'adolescence' in traditional India

JKirkpatrick jkirk at SPRO.NET
Sat Jul 9 20:12:08 UTC 2011

Dear List,

If I may: the famous anthropologist of the nineteen-forties up
until the eighties when he died-- Verrier Elwin--made a huge
point about the tribals that he studied, particularly the Muria:
that they observed a sort of cultural adolescence where the young
people lived in their own dormitories and experimented
with/learned about sexuality, as well as the other norms of their
culture. He also noticed tribal differences--the Muria tended to
be non-possessive and therefore shed and took up with sexual
partners freely, whereas one of the other tribes (the Saoras)
observed fidelity to the partner with whom they set up household
and had children. As I recall, the Gonds, with whom he lived off
and on for years, did not have youth dormitories but he reported
tham as being easy about sexual relations. The latter became a
serious problem for Elwin when his Gond wife, Kosi, had an affair
with someone during one of his many absences and got pregnant by
her lover. The saga ended with Elwin divorcing, for various
reasons I needn't relate here.  

Overall, Elwin made points in his many publications (both
professional and journalistic) about how the tribals were more
advanced than the civilised people of his time (Indian and
British) in that women were not downtrodden but free to
participate fully in tribal culture and to express their views.
This was one of his main points, reiterated over his entire
lifetime.  He viewed tribals as observing a period of life,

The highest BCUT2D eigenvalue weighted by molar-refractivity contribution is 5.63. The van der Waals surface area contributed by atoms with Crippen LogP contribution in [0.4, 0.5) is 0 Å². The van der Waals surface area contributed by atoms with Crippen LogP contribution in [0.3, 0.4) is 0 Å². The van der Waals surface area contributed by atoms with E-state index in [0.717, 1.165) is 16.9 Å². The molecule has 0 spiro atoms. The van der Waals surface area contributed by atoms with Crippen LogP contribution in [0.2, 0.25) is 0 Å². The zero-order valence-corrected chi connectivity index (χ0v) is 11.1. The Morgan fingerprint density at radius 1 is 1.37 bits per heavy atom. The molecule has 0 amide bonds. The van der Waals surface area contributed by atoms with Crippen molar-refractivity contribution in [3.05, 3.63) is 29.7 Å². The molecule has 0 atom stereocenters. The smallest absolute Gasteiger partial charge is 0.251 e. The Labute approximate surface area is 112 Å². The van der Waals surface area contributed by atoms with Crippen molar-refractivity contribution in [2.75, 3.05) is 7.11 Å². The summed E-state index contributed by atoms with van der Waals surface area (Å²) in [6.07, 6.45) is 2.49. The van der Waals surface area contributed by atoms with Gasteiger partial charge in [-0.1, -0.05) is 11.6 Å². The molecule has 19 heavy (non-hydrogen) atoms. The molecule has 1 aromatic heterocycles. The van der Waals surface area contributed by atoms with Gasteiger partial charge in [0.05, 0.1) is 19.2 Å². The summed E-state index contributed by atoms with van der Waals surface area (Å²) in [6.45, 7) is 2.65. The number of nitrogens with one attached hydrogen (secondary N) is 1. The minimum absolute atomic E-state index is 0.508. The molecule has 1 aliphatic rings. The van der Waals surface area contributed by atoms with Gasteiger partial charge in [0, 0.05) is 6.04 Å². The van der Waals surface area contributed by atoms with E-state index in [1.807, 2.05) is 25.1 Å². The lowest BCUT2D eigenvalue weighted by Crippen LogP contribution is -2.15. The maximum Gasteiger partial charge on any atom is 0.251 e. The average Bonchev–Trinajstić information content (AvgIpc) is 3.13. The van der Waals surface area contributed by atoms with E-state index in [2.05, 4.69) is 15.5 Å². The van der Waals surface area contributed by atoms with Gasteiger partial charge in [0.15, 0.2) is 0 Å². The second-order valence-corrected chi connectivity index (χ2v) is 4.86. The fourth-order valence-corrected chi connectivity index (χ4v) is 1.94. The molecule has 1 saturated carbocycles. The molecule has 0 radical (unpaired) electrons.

adolescence or youth culture, that was not otherwise typical of
India, where women were married off early and sent after puberty
to their inlaws.  

The best study of Elwin -- his problems with and support from
government, with other anthropologists and public opinion, and
his contributions to Indian ethnology -- is found in: 
Guha, Ramachandra. _Savaging the Civilized : Verrier Elwin, His
Tribals, and India_.
U Chicago P., 1999. Epilogue, Appendices, Acknowledgements,
Notes, Index. 398pp. Not a first-rate Index, but it includes a
list of Elwin's publications. The author did wide research into
various holdings in UK and in India of Elwin's private and
published writings, as well as interviews with people who had
known him. 

Best wishes,
Joanna Kirkpatrick

-----Original Message-----
From: Indology [mailto:INDOLOGY at liverpool.ac.uk] On Behalf Of
mkapstei at UCHICAGO.EDU
Sent: Saturday, July 09, 2011 9:34 AM
To: INDOLOGY at liverpool.ac.uk
Subject: Re: [INDOLOGY] 'adolescence' in traditional India


Anything in Meyer's Sexual Life in Ancient India? I haven't
looked at it in years and don't recall if or how he deals with

There is, I believe, some anthropological literature on the very
category of "adolescence," which, as you suggest, seems a
construct due to delayed marriage in industrial and
post-industrial societies. I don't have any particular references
for you, but this may be a direction worth pursuing.


Matthew T. Kapstein
Numata Visiting Professor of Buddhist Studies The University of
Chicago Divinity School Directeur d'études Ecole Pratique des
Hautes Etudes, Paris

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